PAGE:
Giants defense:


The Giants counter with a similarly underwhelming run defense. They've held six of 19 opponents below yardage averages and only eight of 19 below YPC averages. In the past two weeks, in particular, the Giants have had a tough time stopping the run, allowing a combined 297 yards and 5.8 a carry.

Overall, I don't expect the Patriots run offense to take over this game by any means. However, when the Patriots get into Giants territory, they will not shy away from trying to punch it in against the Giants' front four. The Giants have allowed the seventh-most rushing touchdowns (15) and I wouldn't be surprised to see them allow another one or two on Sunday. But a touchdown isn't enough to give this advantage to either team. Draw.

Giants Pass Offense (5th) vs. Patriots Pass Defense (31st)

Giants Offense:


I know Lions fans don't want to hear it, but Eli Manning had himself a heck of a year (dare I say ... Pro Bowl worthy ... please don't hurt me). Only one opponent managed to hold him below their season average in yardage. But that opponent was ... the New England Patriots, who were the only team to hold the Giants below averages in both yardage and passer rating.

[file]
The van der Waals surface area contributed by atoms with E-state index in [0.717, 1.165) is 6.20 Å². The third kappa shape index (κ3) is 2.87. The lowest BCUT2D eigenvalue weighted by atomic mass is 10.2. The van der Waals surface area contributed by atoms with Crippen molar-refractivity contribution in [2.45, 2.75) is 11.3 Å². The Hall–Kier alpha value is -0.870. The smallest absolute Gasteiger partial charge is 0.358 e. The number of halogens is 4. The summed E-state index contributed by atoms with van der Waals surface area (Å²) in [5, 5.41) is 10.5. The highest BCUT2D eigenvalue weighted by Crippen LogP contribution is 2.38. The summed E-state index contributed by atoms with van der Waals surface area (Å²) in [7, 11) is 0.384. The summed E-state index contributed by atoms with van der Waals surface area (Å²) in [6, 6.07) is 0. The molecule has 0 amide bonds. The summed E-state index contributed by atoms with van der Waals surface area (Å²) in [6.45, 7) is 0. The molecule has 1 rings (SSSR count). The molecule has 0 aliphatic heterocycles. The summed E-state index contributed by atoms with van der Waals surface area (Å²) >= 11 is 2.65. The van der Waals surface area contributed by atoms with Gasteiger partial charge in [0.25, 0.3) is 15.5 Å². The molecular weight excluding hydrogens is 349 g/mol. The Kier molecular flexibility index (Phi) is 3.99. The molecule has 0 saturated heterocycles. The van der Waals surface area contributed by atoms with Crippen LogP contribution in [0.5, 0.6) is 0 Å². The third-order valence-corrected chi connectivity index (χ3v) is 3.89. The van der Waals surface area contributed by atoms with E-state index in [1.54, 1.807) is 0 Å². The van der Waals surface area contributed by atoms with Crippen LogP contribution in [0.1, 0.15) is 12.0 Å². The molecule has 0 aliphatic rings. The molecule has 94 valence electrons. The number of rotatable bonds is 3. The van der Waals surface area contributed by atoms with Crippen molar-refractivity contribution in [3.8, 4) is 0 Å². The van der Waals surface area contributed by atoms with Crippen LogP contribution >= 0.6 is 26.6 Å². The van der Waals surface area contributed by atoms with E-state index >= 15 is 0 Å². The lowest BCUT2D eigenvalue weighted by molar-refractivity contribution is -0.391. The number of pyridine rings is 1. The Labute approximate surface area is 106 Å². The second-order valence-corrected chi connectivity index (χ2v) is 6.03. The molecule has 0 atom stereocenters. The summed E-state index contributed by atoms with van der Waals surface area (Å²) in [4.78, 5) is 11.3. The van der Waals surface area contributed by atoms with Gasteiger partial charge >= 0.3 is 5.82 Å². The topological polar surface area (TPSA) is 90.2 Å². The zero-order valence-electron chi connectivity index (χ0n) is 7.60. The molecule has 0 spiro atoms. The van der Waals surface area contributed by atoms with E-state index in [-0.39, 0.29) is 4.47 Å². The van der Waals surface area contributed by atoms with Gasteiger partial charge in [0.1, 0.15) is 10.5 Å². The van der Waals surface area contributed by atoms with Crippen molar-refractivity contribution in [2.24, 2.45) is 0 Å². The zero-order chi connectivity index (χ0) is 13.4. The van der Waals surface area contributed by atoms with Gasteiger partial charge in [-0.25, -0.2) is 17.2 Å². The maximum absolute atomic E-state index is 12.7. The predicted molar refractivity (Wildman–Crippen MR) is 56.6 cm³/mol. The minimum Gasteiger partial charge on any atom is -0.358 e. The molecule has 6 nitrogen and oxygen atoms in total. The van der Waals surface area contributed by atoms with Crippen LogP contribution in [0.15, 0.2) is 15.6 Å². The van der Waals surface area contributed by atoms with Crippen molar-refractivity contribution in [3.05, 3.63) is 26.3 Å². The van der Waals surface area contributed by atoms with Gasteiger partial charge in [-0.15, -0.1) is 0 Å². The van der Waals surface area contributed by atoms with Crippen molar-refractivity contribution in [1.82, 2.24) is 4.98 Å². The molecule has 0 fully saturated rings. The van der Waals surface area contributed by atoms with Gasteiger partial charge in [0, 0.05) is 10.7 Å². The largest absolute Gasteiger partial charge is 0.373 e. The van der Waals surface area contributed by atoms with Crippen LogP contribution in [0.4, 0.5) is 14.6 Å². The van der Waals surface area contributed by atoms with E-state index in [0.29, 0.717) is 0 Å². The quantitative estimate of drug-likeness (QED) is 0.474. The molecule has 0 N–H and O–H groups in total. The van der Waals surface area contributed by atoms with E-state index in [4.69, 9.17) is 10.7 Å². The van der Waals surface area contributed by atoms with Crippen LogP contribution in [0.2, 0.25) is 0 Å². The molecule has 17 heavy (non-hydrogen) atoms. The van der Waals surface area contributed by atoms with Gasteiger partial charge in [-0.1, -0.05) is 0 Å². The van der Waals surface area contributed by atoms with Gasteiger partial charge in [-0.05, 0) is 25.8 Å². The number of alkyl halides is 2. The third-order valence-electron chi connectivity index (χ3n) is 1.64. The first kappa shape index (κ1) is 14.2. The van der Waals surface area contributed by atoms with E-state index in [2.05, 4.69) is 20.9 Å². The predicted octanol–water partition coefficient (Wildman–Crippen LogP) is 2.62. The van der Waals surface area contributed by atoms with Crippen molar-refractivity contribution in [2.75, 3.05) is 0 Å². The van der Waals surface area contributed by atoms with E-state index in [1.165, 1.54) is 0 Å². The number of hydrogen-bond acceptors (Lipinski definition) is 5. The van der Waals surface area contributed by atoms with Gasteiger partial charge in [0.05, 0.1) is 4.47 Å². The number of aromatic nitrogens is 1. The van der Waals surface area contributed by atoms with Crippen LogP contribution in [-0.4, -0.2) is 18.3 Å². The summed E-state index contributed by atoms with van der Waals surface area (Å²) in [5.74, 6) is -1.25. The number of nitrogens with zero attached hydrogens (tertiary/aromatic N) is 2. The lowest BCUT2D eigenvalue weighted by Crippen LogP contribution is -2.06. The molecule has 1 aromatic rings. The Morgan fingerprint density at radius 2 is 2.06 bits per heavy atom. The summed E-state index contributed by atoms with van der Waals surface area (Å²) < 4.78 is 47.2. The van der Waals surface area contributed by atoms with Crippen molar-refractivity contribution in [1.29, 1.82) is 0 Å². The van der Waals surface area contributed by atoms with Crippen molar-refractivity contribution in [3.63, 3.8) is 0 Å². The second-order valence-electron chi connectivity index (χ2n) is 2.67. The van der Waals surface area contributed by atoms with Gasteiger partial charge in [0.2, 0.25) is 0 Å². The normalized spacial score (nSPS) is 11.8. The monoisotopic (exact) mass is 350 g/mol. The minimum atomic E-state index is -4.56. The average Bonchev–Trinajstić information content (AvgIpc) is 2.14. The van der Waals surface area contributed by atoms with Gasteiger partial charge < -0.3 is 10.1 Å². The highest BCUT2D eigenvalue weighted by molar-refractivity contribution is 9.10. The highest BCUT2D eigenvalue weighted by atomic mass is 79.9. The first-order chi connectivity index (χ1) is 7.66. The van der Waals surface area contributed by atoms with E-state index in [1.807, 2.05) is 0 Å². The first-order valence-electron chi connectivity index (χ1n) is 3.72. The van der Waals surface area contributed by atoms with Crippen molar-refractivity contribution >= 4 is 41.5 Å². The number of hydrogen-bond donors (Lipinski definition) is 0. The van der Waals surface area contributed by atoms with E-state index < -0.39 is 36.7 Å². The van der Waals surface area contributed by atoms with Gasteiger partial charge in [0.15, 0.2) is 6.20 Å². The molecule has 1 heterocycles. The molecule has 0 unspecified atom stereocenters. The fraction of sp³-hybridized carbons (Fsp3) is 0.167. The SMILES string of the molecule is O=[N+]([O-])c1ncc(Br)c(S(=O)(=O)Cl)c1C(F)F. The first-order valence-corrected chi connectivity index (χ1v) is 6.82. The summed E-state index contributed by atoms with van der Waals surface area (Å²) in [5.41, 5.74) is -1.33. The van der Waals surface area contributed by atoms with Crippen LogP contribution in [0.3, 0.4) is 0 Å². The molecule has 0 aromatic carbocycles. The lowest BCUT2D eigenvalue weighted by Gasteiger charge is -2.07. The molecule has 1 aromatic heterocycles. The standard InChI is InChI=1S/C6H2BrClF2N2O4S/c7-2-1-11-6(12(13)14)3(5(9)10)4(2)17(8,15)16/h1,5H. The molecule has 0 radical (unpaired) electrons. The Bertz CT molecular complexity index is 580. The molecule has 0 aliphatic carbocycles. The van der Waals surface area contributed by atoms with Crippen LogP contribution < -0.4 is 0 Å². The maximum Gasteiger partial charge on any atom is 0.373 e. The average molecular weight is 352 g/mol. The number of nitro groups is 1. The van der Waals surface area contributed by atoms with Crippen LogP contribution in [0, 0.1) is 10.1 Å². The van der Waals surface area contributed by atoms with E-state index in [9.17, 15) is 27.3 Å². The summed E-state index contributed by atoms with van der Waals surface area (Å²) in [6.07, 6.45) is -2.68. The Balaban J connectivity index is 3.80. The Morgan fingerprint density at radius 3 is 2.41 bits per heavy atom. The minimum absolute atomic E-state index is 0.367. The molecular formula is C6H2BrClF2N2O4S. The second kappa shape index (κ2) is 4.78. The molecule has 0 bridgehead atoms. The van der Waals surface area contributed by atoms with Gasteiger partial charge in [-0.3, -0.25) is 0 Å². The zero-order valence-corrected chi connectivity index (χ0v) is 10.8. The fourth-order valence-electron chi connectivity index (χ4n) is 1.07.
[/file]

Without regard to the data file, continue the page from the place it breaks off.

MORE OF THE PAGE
But you cannot deny how impressive the Giants pass offense has been. They rank sixth in passer rating (92.9), third in yards per attempt (8.4), and sixth in touchdowns (29).

Of course, a lot of Eli's success has been as a result of Victor Cruz's breakout season. Cruz finished the season third in receiving yards (1,536) and sixth in touchdowns (nine). He has been just as effective in the postseason, accumulating 244 yards (though he has yet to reach the end zone).

Patriots defense:


The Patriots pass defense has garnered a lot of attention for being especially bad. Upon first looks of this chart, it appears to corroborate that story line -- all but three opponents surpassed their passing yard average. But, once again, looking at the passer rating column we see that the Patriots pass defense actually held nearly half of their opponents (eight of 18) at or below their passer rating average.

In fact, the notion that the Patriots' pass defense ranks as one of the worst in history is ludicrous. They aren't even in the bottom five this season. They rank 23rd in completion percentage allowed, 22nd in touchdowns allowed and 20th in completion percentage allowed. For all of the heat that the Patriots are taking, they actually have allowed the exact same passer rating as the Giants. Let me repeat that: The New England Patriots defense, which some are calling the worst in NFL Super Bowl history, have allowed the EXACT SAME passer rating as the New York Giants. If you really think the Patriots have one of the worst pass defenses in league history, let me introduce you to the 2008 Detroit Lions.